1st SPECIALISATION : IMAGINARY THEORY, SYMBOLIC ANTHROPOLOGY
What is freedom? What are its limits? To try to answer these questions, I chose to explore human relations to nature and techniques with an approach by imaginary.
Imaginary isn't fantasy nor imagination but the very framework of all human representations and thoughts. My inspiration was Gilbert Durand's theory. I meant imaginary as a fountamental ground for social and cultural representations.
Imaginary should be reserved to speak about this frame, imaginaries to social corpus of representations.
1st Fields of research : relation to nature and techniques, epistemology of imaginary studies
Approach : imaginary of nature and techniques with a dialogue with anthropology, evolutionary biology and palethnology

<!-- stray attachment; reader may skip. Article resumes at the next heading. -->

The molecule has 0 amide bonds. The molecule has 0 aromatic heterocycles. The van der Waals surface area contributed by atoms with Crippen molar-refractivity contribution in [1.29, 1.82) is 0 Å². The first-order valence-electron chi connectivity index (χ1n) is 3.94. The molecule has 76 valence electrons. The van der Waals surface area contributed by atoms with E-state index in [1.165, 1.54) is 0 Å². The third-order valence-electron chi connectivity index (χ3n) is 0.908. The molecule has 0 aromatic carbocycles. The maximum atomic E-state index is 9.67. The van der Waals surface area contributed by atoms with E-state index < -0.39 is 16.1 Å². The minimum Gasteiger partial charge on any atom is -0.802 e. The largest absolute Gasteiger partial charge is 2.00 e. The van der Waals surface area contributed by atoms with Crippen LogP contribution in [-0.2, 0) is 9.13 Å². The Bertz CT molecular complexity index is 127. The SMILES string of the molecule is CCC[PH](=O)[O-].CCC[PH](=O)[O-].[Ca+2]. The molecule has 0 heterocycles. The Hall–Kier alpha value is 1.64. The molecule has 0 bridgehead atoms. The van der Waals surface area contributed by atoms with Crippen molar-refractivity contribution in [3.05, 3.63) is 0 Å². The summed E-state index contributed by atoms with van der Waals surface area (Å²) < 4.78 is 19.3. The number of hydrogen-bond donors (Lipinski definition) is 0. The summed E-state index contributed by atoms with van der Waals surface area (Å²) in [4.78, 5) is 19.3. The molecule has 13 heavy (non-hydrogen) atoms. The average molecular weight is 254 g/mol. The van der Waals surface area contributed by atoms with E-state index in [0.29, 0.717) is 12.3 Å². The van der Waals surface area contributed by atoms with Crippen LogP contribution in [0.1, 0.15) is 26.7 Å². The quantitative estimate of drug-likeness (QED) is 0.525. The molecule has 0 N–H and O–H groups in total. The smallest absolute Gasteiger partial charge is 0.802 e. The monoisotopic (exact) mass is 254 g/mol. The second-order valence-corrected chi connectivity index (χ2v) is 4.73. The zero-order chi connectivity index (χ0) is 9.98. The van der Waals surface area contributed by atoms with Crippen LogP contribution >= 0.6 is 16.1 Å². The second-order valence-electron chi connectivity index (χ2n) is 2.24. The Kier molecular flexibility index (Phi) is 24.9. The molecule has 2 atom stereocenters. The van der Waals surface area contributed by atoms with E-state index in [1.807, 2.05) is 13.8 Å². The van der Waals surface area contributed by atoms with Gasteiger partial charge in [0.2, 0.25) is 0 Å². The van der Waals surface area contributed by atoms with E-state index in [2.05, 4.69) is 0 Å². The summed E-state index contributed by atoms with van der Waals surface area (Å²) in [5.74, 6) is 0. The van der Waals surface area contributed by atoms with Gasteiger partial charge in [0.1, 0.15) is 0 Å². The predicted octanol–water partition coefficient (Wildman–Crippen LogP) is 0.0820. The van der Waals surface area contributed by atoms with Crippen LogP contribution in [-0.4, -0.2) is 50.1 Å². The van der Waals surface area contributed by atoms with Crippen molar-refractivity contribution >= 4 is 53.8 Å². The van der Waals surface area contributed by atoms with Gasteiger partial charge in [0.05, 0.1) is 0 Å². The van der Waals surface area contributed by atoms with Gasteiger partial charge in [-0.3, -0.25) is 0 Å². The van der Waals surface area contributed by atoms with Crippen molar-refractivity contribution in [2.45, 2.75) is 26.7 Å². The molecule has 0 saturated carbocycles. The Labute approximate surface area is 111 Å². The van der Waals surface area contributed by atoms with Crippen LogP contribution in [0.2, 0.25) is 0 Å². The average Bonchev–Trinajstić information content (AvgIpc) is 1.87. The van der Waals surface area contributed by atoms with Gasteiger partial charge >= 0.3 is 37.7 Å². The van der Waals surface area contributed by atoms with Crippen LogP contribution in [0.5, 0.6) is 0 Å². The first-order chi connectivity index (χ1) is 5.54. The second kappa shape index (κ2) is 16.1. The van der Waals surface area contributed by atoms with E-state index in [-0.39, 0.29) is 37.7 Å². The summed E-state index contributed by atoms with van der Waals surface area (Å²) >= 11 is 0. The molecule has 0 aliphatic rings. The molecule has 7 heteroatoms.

Secondary field of research :
Research methodology on imaginary and for pluri/inter/trans/ANTI?/disciplinarity
TRAJECTORY UNTIL THE PhD:
After a BA in Spanish cultures and literatures and various professional experiences, I applied for a MA by research with the Hannah Arendt Institute at University of Eastern Paris. The first year was dedicated to political philosophy with a memoir on the issue of exploitation of the other.
I began my exploration of imaginary in the second year of the MA. I discovered the work of Gilbert Durand and the idea of a fundamental ground for representations. Albeit the need of an epistemological work on this theory, imaginary appeared to me as a key to work on the human mind in a transdisciplinary way. My second memoir was on the lion as a political symbol at the end of the Romanesque period in Western Europe.
I went on with a Ph.D. on the fantasy of returning to nature. I spent the first four months in French Guyana to confront with a different way of living and thinking. I went to Trois-Sauts in the Amerindian area, in the extreme South East where Oyapock river is not far from its headwaters.